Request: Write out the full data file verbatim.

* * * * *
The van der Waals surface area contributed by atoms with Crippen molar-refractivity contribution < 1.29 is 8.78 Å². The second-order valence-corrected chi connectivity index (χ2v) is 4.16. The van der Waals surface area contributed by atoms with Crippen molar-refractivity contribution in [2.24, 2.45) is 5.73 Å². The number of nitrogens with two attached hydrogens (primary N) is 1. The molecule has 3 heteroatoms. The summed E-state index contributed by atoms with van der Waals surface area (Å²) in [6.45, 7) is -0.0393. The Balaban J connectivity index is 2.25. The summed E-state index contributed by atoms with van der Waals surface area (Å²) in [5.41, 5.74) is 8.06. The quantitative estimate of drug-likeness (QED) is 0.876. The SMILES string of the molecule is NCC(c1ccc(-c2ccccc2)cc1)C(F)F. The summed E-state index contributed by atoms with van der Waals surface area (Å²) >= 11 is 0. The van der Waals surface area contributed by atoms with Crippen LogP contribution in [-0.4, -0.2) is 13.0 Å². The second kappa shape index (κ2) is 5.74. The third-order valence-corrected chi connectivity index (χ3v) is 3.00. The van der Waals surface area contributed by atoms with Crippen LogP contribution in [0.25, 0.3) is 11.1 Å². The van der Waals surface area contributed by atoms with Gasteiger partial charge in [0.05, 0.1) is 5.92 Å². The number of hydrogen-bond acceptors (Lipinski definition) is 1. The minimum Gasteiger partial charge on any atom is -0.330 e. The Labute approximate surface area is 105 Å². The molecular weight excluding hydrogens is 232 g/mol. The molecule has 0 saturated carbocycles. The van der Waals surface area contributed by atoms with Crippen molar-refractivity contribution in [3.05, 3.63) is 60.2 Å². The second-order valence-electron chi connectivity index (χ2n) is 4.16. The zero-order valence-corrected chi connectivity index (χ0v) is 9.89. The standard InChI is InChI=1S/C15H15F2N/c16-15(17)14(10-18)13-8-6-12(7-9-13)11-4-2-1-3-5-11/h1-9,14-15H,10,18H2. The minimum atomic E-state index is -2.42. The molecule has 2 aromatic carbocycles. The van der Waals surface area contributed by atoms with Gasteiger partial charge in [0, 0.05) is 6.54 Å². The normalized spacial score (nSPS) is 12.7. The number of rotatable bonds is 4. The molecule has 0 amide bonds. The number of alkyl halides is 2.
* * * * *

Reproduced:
The van der Waals surface area contributed by atoms with Crippen molar-refractivity contribution < 1.29 is 8.78 Å². The second-order valence-corrected chi connectivity index (χ2v) is 4.16. The van der Waals surface area contributed by atoms with Crippen molar-refractivity contribution in [2.24, 2.45) is 5.73 Å². The number of nitrogens with two attached hydrogens (primary N) is 1. The molecule has 3 heteroatoms. The summed E-state index contributed by atoms with van der Waals surface area (Å²) in [6.45, 7) is -0.0393. The Balaban J connectivity index is 2.25. The summed E-state index contributed by atoms with van der Waals surface area (Å²) in [5.41, 5.74) is 8.06. The quantitative estimate of drug-likeness (QED) is 0.876. The SMILES string of the molecule is NCC(c1ccc(-c2ccccc2)cc1)C(F)F. The summed E-state index contributed by atoms with van der Waals surface area (Å²) >= 11 is 0. The van der Waals surface area contributed by atoms with Crippen LogP contribution in [-0.4, -0.2) is 13.0 Å². The second kappa shape index (κ2) is 5.74. The third-order valence-corrected chi connectivity index (χ3v) is 3.00. The van der Waals surface area contributed by atoms with Crippen LogP contribution in [0.25, 0.3) is 11.1 Å². The van der Waals surface area contributed by atoms with Gasteiger partial charge in [0.05, 0.1) is 5.92 Å². The number of hydrogen-bond acceptors (Lipinski definition) is 1. The minimum Gasteiger partial charge on any atom is -0.330 e. The Labute approximate surface area is 105 Å². The molecular weight excluding hydrogens is 232 g/mol. The molecule has 0 saturated carbocycles. The van der Waals surface area contributed by atoms with Crippen molar-refractivity contribution in [3.05, 3.63) is 60.2 Å². The second-order valence-electron chi connectivity index (χ2n) is 4.16. The zero-order valence-corrected chi connectivity index (χ0v) is 9.89. The standard InChI is InChI=1S/C15H15F2N/c16-15(17)14(10-18)13-8-6-12(7-9-13)11-4-2-1-3-5-11/h1-9,14-15H,10,18H2. The minimum atomic E-state index is -2.42. The molecule has 2 aromatic carbocycles. The van der Waals surface area contributed by atoms with Gasteiger partial charge in [0, 0.05) is 6.54 Å². The normalized spacial score (nSPS) is 12.7. The number of rotatable bonds is 4. The molecule has 0 amide bonds. The number of alkyl halides is 2.